The naked hard rock surface of the river shores may have round holes of about a hand in diameter and slightly less in depth, from natural origin, which are known as potholes. The potholes can keep water from the rain or from the last flood of the river or stream. Potholes are mainly found in limestone rock, always close to the water flow. The image displays the series of potholes in the nummulitic limestone on the shore of the river Cardener, under the Pont Vell (= old bridge), in Manresa.

The mystery of the potholes, as everything, has one explanation. The potholes result from the abrasion by the sand dragged by the turbulent current of the floods that turns continuously into one cavity. An initial irregularity in the rock can trigger the generation of one pothole.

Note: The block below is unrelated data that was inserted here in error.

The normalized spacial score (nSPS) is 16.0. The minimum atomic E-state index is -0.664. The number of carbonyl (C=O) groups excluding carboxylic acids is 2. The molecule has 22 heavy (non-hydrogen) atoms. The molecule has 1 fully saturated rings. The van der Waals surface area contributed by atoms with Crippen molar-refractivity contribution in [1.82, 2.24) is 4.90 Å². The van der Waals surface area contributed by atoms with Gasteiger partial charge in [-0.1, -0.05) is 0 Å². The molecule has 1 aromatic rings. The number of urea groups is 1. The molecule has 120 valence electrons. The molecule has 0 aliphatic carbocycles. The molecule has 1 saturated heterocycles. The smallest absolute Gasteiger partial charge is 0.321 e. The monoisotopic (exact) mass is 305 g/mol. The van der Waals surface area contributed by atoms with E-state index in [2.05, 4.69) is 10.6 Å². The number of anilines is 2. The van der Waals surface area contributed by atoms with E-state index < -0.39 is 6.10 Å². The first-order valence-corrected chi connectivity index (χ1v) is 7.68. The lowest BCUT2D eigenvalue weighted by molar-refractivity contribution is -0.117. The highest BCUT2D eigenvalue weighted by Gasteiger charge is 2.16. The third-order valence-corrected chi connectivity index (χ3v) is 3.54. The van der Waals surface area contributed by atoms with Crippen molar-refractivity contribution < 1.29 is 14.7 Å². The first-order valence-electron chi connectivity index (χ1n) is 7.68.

If the holes in the shore are much larger, the size of a bathtub, they are called giant kettles. Giant kettles appear in the center of a stream flow after the same abrasive action, albeit more constant and on a larger scale adding gravel to the sand.

[photo Jordi Badia]